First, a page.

For Release On Or After 11/07/2003
By Dan Gill
LSU AgCenter Horticulturist
Container-grown tender tropical plants commonly are placed outside for the summer – where they provide a beautiful addition to decks, patios and porches.
But these plants will not withstand freezing temperatures and must be brought back inside the house for the winter. Like children going back to school, they generally are not too happy about it either.
Before you start bringing these plants back inside, decide which plants you really want to protect. You may have a few plants that are readily available and are relatively inexpensive to buy. It might not be worth the trouble to bring inside plants that are easily replaced.
For those you will bring inside, look through your house and decide where they will be placed. Remember, you must locate these plants in or near windows, so that they get plenty of light.
One of the most difficult problems these plants must deal with when brought back inside is the sudden reduction in the amount of light they are accustomed to receiving. Plants use light as their source of energy to create the food they need to live and grow. When their light is suddenly and greatly reduced, it’s as if they were put on a starvation diet.
It is a good idea to move your outdoor tropicals to a very shaded location outside a week or two before you move them indoors. Acclimating them to lower-light conditions helps them adjust to the reduced light available in most homes when you bring them inside. The better you acclimate your plants and the more light you are able to provide for them indoors, the less leaf drop you should see.
Houseplants that spent the summer outside should also be groomed before you bring them inside. This will help them to look their best, and you will be less likely to bring pests inside with the plants. Here are some tips:
Watering and Fertilizing
Once they are moved inside for the winter, houseplants will need to be watered less often. How much less is something you will have to determine. Feel the soil regularly with your finger, and water when the soil feels dry but before the plants wilt. In time, you will reestablish a schedule for watering the plants indoors.
Remember, it is better to water less often than to water too often and cause root rot. Cactuses and succulents are particularly vulnerable to overwatering, so be especially careful about not watering them too often.
During the winter, water coming out of faucets can be decidedly chilly. Tropical plants do not appreciate being watered with cold water, and in some cases it can even cause damage (cold water causes spots on African violet leaves). When filling up your watering can at the tap, mix hot water with the cold until the water temperature feels tepid or barely warm.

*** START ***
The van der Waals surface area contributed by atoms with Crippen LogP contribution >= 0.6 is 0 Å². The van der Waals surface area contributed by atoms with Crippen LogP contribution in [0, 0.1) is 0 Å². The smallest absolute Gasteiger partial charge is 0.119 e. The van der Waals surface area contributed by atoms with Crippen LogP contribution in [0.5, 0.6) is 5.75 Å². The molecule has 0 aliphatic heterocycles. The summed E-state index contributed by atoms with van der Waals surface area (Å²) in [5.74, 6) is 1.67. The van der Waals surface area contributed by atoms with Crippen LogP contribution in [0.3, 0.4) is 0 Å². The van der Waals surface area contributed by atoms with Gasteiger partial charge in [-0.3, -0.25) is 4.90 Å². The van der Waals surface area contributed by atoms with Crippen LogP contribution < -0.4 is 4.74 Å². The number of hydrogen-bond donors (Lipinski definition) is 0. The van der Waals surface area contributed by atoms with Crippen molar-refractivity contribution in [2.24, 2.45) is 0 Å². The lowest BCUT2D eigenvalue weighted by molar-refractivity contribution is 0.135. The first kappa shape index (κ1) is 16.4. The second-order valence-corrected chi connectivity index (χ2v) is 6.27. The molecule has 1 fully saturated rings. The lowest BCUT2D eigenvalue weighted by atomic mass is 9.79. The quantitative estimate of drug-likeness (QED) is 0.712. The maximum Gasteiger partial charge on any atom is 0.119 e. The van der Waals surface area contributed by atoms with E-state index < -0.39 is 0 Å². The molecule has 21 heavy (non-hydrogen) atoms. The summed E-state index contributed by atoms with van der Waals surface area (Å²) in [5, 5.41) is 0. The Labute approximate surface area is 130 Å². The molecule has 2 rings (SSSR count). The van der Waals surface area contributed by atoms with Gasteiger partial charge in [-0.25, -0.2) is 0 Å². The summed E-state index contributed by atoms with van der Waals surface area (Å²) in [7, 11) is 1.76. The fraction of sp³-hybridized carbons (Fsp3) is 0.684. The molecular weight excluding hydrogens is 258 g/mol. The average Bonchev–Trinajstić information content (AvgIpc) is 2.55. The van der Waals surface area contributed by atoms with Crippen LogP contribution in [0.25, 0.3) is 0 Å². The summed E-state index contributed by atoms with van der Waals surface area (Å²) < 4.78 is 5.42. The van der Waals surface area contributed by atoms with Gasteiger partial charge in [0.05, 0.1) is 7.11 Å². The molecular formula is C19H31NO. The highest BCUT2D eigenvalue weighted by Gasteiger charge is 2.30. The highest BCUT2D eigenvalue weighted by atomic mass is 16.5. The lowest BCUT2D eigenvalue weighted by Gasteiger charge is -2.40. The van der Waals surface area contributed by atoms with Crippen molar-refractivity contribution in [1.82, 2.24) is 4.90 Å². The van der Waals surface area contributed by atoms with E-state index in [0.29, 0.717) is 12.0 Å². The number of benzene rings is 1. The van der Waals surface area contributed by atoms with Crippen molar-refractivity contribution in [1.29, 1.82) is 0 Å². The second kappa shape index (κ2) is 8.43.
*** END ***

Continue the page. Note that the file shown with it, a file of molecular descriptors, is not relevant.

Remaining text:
Generally, the plants you bring in for the winter will not need to be fertilized this time of year. These plants usually will slow down or stop any new growth and enter a dormant or semi-dormant state. Indoor plants that show active, vigorous growth during the winter could be fertilized, if desired.
Do a good job of pest control before you bring houseplants inside.
Thoroughly clean all snails and/or slugs from the bottom of pots and dispose of those pests. Spray plants infested with aphids, spider mites, white flies or thrips with Malathion, insecticidal soap or pyrethrin before they are brought inside. Control scale with UltraFine Oil.
Ants are another issue to consider.
Gardeners sometimes are surprised to find that ants have taken up residence in the soil of a container plant outside over the summer. Kill them before bringing the plant inside by drenching the soil with a solution of Malathion mixed per label directions. This also will rid the soil of other undesirables such as earwigs, centipedes and grubs.
In addition, be on the lookout for critters such as frogs, toads and lizards that may hitch a ride inside with the plants. These beneficial animals should be carefully removed and released outside unharmed.
Get It Growing is a weekly feature on home lawn and garden topics prepared by experts in the LSU AgCenter. For more information on such topics, contact your parish LSU AgCenter Extension office or visit our Web site at www.lsuagcenter.com. A wide range of publications and a variety of other resources are available.